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Study: Retirement Plans Perform Poorly
By Christine Hall

While 401(k) style retirement plans are one of the best and most common ways Americans save for retirement, a new study finds that many workers are not doing as well as they could.

"If changes are not made, many workers will experience a major fall in their standard of living during their retirement years," said John C. Goodman president of the National Center for Policy Analysis (NCPA), the Dallas-based think tank sponsoring the study.

The main problem, the study finds, is that because many workers don't understand investing, they choose to invest their 401(k) retirement contributions in money market funds the safest but least profitable choice in an investment portfolio over the long run. Also, the account's administrative and management fees paid by workers are too high, according to the study.

"Even those people who offer to invest your money are doing a terrible job of investing their own," said Brooks Hamilton, the study's co-author. Of five major financial service firms, none came close to matching the performance of either the stock market or a typical index of 60 percent stocks and 40 percent bonds. The study looked at the years 1994 to 1998.

To remedy the problem, Hamilton, a benefits consultant and co-author Scott Burns, a financial columnist, recommend several changes to the laws regulating 401(k)s:

Give workers the choice to invest in index funds or in portfolios managed by investment professionals.

Force employers to automatically enroll all employees in company retirement plans.

Force employers to pay and disclose all plan fees and expenses, giving employees the opportunity to opt-out.

Make vesting 100 percent and immediate.

Force employees to make minimum contributions.

Prohibit employees from getting loans or hardship distributions from their retirement account.

However, those ideas are not embraced by all pension analysts.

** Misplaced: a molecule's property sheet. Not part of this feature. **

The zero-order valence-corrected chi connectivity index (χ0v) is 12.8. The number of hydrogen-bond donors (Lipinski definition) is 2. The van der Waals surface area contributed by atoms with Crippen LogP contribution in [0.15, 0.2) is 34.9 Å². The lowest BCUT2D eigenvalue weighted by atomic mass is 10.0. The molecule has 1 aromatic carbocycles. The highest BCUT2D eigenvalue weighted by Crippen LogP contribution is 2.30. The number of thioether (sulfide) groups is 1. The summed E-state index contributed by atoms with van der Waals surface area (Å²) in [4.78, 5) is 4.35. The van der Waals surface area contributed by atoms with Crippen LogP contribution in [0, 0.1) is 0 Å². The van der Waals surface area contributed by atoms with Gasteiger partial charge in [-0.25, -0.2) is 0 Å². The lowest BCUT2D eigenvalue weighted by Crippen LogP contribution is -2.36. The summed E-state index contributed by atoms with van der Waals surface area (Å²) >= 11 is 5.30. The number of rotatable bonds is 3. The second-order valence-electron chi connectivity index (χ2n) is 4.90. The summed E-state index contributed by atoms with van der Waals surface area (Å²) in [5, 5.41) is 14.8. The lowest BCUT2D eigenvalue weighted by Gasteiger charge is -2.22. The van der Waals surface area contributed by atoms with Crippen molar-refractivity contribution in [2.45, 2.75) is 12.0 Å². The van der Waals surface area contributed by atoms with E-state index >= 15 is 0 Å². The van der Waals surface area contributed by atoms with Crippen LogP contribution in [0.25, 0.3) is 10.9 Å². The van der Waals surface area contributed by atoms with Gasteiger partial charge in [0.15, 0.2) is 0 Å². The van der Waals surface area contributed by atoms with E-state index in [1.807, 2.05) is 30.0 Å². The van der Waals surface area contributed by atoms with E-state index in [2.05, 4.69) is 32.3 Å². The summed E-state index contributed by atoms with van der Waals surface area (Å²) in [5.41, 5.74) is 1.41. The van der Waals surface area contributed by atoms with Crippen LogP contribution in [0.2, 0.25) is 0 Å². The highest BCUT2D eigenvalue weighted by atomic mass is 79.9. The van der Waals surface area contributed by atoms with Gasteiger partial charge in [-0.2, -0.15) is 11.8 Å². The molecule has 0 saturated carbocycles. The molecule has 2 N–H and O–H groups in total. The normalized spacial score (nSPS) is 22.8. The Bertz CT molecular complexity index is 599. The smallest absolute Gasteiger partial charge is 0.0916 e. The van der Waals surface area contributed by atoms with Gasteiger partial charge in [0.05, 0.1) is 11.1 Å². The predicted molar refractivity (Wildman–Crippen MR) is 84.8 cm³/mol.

"There are some things that are a good idea in the long run, but may end up discouraging people from participating," said David John, senior policy analyst for the Heritage Foundation.

John believes some employers, particularly small businesses, would respond to a costly fee-paying mandate by canceling their retirement savings plans.

Low income or young workers would also have less of an incentive to start saving if they were forced to save a minimum amount or were prohibited from cashing out, John predicts.

"While it is important for employees to save an adequate amount saving something is better than saving nothing," said John.

"If you are 23 [years old], and you're told, 'you must contribute four to six percent of your income and no matter what, you can't touch it, but we might give you a hardship loan under certain circumstances,' that's not a good incentive to start [saving]," John explained. "We should make it easier to get started, not harder."

William Gale, a Brookings Institution Scholar, was equally skeptical of the NCPA proposals.

"It might be that what we're seeing here is the bizarre politics of Social Security reading between the lines," said Gale. "Immediate vesting and required contributions sound like privatized Social Security" plans. "The proposal has a lot in common with proposals that have been made before to expand coverage," Gale explained.

"Pension policy is racked with trade offs," Gale lamented. "The whole notion of required contributions is that people are not doing the right thing, not saving enough on their own," he said. "We oscillate between [emphasizing] the need to save for retirement and [getting] government out of the way [to] let people make their own decisions.

"It's not really clear that the best public policy is that you can't touch the money until you're 65," said Gale. "What about a 45-year-old who loses his job and is about to default on a mortgage payment?" Gale asked. "It's hard for me to say that they can't do [that]. There are real trade offs at that point."

While Both John and Gale believe more people should talk to a qualified professional regarding their options in setting up a retirement plan, they suggest the government should do more to educate people about the importance of financial planning. They also believe they loosening the restrictions on how and when these funds may be used is the best way to encourage people to invest more into their retirement plan.


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2002 New Jersey Small Business Journal